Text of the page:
child1_ch14_11.13.outline

child1_ch14_11.13.outline - Slide 1 Infant and Child...

Info icon This preview shows pages 1–12. Sign up to view the full content.

View Full Document Right Arrow Icon
Slide 1 Infant and Child Development Chapter 14 Tuesday November 13, 2007
Image of page 1

Info iconThis preview has intentionally blurred sections. Sign up to view the full version.

View Full Document Right Arrow Icon
Slide 2 Announcements ‘Pop-culture’ worksheet due Friday Optional drafts due by/on the 19 th (email) Plan for next week Class on Wednesday 11/21 Office hours: Monday 11:45- 12:45, 433 Tillett Hall
Image of page 2
Slide 3 Moral Reasoning Positive Justice (Damon) How to divide resources or distribute rewards fairly Findings: 4- and 5-year-olds : Focus primarily on gratifying themselves (“I should have it because I want it”), but begin to justify decisions with appeals to characteristics such as size and sex (“The biggest should get the most.” “We should all get some because we’re girls.”) Between ages of 5 and 7 : Equality and reciprocity. Believe that all participants have equal claim, (“It’s only fair for everyone to get the same.”), then notions of merit and deservingness appear (“She did good but he did bad”) Age 8 and onward : Begin to take particular circumstances into consideration (e.g., greater contribution to group’s work gets more, and those handicapped in some way)
Image of page 3

Info iconThis preview has intentionally blurred sections. Sign up to view the full version.

View Full Document Right Arrow Icon
Slide 4 14- Moral Development Domains of Moral Development 1. Reasoning (Piaget, Kohlberg, Damon) 1. Behavior- prosocial and antisocial 2. Feeling- empathy Contexts of Moral Development 1. Social 2. Cultural
Image of page 4
Slide 5 Does your behavior match your moral reasoning? Do you think stealing is wrong?
Image of page 5

Info iconThis preview has intentionally blurred sections. Sign up to view the full version.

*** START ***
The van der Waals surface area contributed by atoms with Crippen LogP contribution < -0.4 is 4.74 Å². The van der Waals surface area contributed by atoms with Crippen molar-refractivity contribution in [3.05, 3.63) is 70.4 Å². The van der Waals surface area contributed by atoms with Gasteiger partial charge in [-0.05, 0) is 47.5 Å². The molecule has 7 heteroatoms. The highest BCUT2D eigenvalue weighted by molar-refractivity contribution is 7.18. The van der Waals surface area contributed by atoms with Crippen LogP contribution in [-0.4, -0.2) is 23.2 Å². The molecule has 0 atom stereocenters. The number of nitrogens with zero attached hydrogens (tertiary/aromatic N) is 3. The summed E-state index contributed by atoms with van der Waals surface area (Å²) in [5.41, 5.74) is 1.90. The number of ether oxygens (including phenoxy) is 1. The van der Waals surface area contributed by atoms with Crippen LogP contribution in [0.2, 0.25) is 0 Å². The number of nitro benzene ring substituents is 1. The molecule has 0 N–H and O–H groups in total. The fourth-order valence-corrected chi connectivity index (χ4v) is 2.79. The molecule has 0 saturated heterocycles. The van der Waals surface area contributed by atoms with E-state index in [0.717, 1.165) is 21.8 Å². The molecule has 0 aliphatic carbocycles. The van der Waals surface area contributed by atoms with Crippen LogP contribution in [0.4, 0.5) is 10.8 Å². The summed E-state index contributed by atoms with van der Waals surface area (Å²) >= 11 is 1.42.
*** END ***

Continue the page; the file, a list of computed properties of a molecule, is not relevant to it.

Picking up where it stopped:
View Full Document Right Arrow Icon
Slide 6 Resistance to Temptation and Self-Control Key ingredients of moral development from the social cognitive perspective (Bandura, 1986; Mischel, 1986) Self-control is influenced by cognitive factors (Mischel, 2004). Talking to oneself as a distracter Moral Behavior
Image of page 6
Slide 7 Moral Behavior Basic Processes: Based on Basic Learning Principles. Reinforcement, punishment, imitation, and the situation only parially account for moral behavior. Some children are more likely than others to cheat, lie, and steal regardless of situation or context. Social Cognitive Theory of Morality Distinguishes between moral competence (ability to produce moral behaviors), and moral performance (actually performing them) One does not always predict the other, but why?
Image of page 7

Info iconThis preview has intentionally blurred sections. Sign up to view the full version.

View Full Document Right Arrow Icon
Slide 8 Moral Behavior Social Cognitive Theory (continued) Moral performance is determined by motivation and the rewards and incentives to act in a moral way. Bandura (1991, 2002, 2004) moral development is best understood by considering a combination of social and cognitive factors , especially those involving self control and self-regulation (not abstract reasoning)
Image of page 8
Slide 9 Percentage of children who observed the moral rule in the “honesty” situation under different circumstances
Image of page 9

Info iconThis preview has intentionally blurred sections. Sign up to view the full version.

View Full Document Right Arrow Icon
Slide 10 Conclusions Moral judgment is important to moral action, but not always predictive When conditions require one to resist temptation (such as the no peeking task) , some element of social control and threat of punishment appear to be necessary for younger children (as well as adults!) Moral Behavior What methods are most effective for ensuring behavioral compliance?
Image of page 10
Slide 11
Image of page 11

Info iconThis preview has intentionally blurred sections. Sign up to view the full version.

View Full Document Right Arrow Icon
Image of page 12
This is the end of the preview. Sign up to access the rest of the document.

{[ snackBarMessage ]}

What students are saying

  • Left Quote Icon

    As a current student on this bumpy collegiate pathway, I stumbled upon Course Hero, where I can find study resources for nearly all my courses, get online help from tutors 24/7, and even share my old projects, papers, and lecture notes with other students.

    Student Picture

    Kiran Temple University Fox School of Business ‘17, Course Hero Intern

  • Left Quote Icon

    I cannot even describe how much Course Hero helped me this summer. It’s truly become something I can always rely on and help me. In the end, I was not only able to survive summer classes, but I was able to thrive thanks to Course Hero.

    Student Picture

    Dana University of Pennsylvania ‘17, Course Hero Intern

  • Left Quote Icon

    The ability to access any university’s resources through Course Hero proved invaluable in my case. I was behind on Tulane coursework and actually used UCLA’s materials to help me move forward and get everything together on time.

    Student Picture

    Jill Tulane University ‘16, Course Hero Intern